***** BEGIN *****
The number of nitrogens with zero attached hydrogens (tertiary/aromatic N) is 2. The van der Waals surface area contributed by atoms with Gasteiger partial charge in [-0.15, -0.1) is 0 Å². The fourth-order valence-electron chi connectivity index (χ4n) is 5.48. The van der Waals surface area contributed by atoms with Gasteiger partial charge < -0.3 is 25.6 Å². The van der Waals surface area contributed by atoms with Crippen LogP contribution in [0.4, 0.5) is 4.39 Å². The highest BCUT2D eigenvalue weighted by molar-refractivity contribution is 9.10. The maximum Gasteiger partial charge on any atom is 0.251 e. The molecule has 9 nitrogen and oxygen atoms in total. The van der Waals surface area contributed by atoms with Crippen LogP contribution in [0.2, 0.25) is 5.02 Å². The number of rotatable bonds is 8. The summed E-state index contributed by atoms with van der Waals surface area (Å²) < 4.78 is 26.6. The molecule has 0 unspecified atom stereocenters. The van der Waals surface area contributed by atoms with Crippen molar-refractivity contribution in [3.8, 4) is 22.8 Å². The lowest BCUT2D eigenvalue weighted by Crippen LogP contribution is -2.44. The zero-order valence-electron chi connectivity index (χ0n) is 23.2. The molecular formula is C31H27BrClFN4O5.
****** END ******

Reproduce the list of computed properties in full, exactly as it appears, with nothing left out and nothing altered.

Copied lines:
The number of nitrogens with zero attached hydrogens (tertiary/aromatic N) is 2. The van der Waals surface area contributed by atoms with Gasteiger partial charge in [-0.15, -0.1) is 0 Å². The fourth-order valence-electron chi connectivity index (χ4n) is 5.48. The van der Waals surface area contributed by atoms with Gasteiger partial charge < -0.3 is 25.6 Å². The van der Waals surface area contributed by atoms with Crippen LogP contribution in [0.4, 0.5) is 4.39 Å². The highest BCUT2D eigenvalue weighted by molar-refractivity contribution is 9.10. The maximum Gasteiger partial charge on any atom is 0.251 e. The molecule has 9 nitrogen and oxygen atoms in total. The van der Waals surface area contributed by atoms with Crippen LogP contribution in [0.2, 0.25) is 5.02 Å². The number of rotatable bonds is 8. The summed E-state index contributed by atoms with van der Waals surface area (Å²) < 4.78 is 26.6. The molecule has 0 unspecified atom stereocenters. The van der Waals surface area contributed by atoms with Crippen molar-refractivity contribution in [3.8, 4) is 22.8 Å². The lowest BCUT2D eigenvalue weighted by Crippen LogP contribution is -2.44. The zero-order valence-electron chi connectivity index (χ0n) is 23.2. The molecular formula is C31H27BrClFN4O5.